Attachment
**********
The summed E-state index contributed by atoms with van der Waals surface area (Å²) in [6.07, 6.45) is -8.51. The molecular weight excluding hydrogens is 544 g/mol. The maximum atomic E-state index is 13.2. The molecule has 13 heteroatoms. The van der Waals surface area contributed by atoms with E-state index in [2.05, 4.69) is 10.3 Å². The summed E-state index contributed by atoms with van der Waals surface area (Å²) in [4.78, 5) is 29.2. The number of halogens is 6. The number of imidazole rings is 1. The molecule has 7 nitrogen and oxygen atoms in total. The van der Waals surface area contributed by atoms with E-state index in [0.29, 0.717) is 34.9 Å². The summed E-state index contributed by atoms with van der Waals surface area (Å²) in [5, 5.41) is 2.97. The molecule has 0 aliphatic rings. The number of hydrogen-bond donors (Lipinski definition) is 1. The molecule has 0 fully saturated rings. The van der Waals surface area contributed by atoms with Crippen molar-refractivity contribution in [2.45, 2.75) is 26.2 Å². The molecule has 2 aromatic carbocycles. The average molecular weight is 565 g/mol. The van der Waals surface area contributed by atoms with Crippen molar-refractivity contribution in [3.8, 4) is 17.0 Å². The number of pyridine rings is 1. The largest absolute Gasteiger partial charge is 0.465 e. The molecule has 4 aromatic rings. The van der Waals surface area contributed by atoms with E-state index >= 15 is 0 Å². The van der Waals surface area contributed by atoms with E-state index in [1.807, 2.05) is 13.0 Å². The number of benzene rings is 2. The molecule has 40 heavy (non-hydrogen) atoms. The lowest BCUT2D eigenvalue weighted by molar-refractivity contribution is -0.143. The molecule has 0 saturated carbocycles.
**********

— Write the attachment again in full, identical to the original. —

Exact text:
The summed E-state index contributed by atoms with van der Waals surface area (Å²) in [6.07, 6.45) is -8.51. The molecular weight excluding hydrogens is 544 g/mol. The maximum atomic E-state index is 13.2. The molecule has 13 heteroatoms. The van der Waals surface area contributed by atoms with E-state index in [2.05, 4.69) is 10.3 Å². The summed E-state index contributed by atoms with van der Waals surface area (Å²) in [4.78, 5) is 29.2. The number of halogens is 6. The number of imidazole rings is 1. The molecule has 7 nitrogen and oxygen atoms in total. The van der Waals surface area contributed by atoms with E-state index in [0.29, 0.717) is 34.9 Å². The summed E-state index contributed by atoms with van der Waals surface area (Å²) in [5, 5.41) is 2.97. The molecule has 0 aliphatic rings. The number of hydrogen-bond donors (Lipinski definition) is 1. The molecule has 0 fully saturated rings. The van der Waals surface area contributed by atoms with Crippen molar-refractivity contribution in [2.45, 2.75) is 26.2 Å². The molecule has 2 aromatic carbocycles. The average molecular weight is 565 g/mol. The van der Waals surface area contributed by atoms with Crippen molar-refractivity contribution in [3.8, 4) is 17.0 Å². The number of pyridine rings is 1. The largest absolute Gasteiger partial charge is 0.465 e. The molecule has 4 aromatic rings. The van der Waals surface area contributed by atoms with E-state index >= 15 is 0 Å². The van der Waals surface area contributed by atoms with E-state index in [1.807, 2.05) is 13.0 Å². The number of benzene rings is 2. The molecule has 40 heavy (non-hydrogen) atoms. The lowest BCUT2D eigenvalue weighted by molar-refractivity contribution is -0.143. The molecule has 0 saturated carbocycles.